The Ford Pinto Case

969 Words 4 Pages
In the 1960s, the automotive industry Ford manufactured a new subcompact car known as the Ford Pinto. Although the company produced/sold thousands upon thousands of units, problems were found during the crash tests. The gas tank would be severely fractured and cause the car to be engulfed in flames. In the following I will argue that the Ford Company was not morally permissible in the Ford Pinto case because considering safety in the Ford Pinto’s production could have easily prevented many accidents, endangering people’s lives by rushing the release of the Pinto is unethical, and the refusal to fix the gas tanks despite knowing about its defect is unethical. Several engineers working for Ford had complaints about the production of the Ford …show more content…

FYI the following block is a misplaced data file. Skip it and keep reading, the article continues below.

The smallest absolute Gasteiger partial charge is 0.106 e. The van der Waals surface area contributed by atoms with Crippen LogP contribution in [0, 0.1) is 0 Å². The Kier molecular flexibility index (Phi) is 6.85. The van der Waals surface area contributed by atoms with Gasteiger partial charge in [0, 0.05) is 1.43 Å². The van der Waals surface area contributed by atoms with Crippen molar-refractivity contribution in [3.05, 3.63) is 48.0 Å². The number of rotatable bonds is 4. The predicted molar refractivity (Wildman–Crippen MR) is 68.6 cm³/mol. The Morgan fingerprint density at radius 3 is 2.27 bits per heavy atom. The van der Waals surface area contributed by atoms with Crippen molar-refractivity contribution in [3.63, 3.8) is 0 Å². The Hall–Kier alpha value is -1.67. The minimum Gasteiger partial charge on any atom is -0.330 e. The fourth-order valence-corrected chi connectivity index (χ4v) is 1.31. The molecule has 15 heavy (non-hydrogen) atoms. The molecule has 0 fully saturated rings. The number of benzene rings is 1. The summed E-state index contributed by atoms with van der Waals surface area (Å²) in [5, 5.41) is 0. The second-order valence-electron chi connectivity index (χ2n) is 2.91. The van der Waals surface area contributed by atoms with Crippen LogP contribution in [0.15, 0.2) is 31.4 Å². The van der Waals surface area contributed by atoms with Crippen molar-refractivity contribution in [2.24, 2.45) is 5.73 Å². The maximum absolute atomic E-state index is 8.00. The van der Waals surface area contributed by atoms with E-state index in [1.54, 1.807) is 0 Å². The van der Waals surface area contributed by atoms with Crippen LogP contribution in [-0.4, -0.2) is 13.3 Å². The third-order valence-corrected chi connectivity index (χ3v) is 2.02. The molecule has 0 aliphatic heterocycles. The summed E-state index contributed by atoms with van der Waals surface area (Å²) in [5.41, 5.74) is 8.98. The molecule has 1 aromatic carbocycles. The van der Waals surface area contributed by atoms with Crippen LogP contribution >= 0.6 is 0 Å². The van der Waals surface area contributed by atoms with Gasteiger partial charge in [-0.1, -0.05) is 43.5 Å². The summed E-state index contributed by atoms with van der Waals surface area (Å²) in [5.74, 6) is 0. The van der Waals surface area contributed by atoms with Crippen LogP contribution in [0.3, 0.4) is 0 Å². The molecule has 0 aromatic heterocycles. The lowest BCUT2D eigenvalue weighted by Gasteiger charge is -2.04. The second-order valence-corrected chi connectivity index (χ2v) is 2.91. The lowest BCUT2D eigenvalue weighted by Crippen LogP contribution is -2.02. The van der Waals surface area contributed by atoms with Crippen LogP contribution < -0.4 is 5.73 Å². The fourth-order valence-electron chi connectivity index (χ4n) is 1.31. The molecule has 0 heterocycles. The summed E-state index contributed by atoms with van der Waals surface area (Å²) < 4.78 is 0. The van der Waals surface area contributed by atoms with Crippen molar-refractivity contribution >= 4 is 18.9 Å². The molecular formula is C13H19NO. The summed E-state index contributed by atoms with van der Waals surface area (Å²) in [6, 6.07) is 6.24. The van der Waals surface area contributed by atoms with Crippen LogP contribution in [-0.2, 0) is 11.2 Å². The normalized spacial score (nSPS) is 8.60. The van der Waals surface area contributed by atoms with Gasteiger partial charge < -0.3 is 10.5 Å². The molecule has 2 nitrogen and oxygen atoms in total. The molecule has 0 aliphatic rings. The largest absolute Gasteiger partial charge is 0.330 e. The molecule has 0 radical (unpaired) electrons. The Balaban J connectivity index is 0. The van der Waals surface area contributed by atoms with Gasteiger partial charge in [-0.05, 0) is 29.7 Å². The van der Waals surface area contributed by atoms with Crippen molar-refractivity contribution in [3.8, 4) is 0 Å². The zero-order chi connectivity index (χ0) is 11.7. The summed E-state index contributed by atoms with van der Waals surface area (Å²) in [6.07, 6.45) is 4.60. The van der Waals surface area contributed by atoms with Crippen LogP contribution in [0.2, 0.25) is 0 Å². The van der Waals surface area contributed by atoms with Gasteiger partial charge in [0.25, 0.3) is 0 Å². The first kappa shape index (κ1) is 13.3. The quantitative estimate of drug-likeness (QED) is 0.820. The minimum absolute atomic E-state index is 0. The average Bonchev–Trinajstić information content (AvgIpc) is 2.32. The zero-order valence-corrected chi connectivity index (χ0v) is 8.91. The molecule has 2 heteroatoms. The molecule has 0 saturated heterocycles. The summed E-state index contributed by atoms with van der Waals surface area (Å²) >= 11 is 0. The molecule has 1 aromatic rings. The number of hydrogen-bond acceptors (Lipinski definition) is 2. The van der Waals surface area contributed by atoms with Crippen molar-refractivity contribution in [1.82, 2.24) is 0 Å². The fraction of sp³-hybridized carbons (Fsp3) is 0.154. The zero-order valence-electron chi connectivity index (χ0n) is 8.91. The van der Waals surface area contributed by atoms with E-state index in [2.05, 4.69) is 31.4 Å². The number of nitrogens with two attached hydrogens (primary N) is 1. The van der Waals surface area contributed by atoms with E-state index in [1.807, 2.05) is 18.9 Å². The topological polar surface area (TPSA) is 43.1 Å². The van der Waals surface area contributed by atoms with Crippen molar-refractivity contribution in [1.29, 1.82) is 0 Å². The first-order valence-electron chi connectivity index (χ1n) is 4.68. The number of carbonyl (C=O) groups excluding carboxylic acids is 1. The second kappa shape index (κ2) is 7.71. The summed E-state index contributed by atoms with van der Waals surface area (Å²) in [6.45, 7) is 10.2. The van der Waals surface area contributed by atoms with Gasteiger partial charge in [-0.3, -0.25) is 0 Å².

People can argue that the cost-benefit analysis shows that the cost for the safety improvements outweighed the benefits, so their reasoning justifies why they did not incorporate safety in the design. Estimate cost for improvements on each Pinto vehicle was $137 million, $11 per vehicle. In terms of monetary analysis, incorporating safety precautions would not favor Ford. There are other ways to make the Ford Pinto safe; for example, before Pinto’s initial release, Goodyear produced a gas tank bladder which cost about $5, this cheap alternative would cost Ford less and could have save the people who died/got injured by the Pinto’s faulty gas tank. By Kantian standards, Ford would be immoral/unethical because they were using people as a means instead of an end by putting monetary analysis to justify their actions, which killed their customers. People can argue that Ford always knew that the Pinto was unsafe and it is the customers who should have asked about how safe the vehicle was. Although the customers should have asked before purchasing the vehicle, Ford should be responsible in the first place to assure their customers at the vehicle was dangerous, instead of being clandestine about it. In addition, their commercial on the Pinto misleadingly made the Ford Pinto look bulky and safe. In a way, Ford was lying about their product, which is also immoral and unethical by the Kantian standards. People can argue that Ford at least recalled the Pinto units for safety improvements estimated at $11 per unit. Their recall prevented more accidents from happening in their time and in the future. Even though they prevented any more injuries/deaths with the recall, Ford would have improved the Pinto in the first place and not only prevented the many injuries/deaths, they could have avoided having their time wasted with dealing with lawsuits. Those lawsuits cost Ford $49.5 million dollars and

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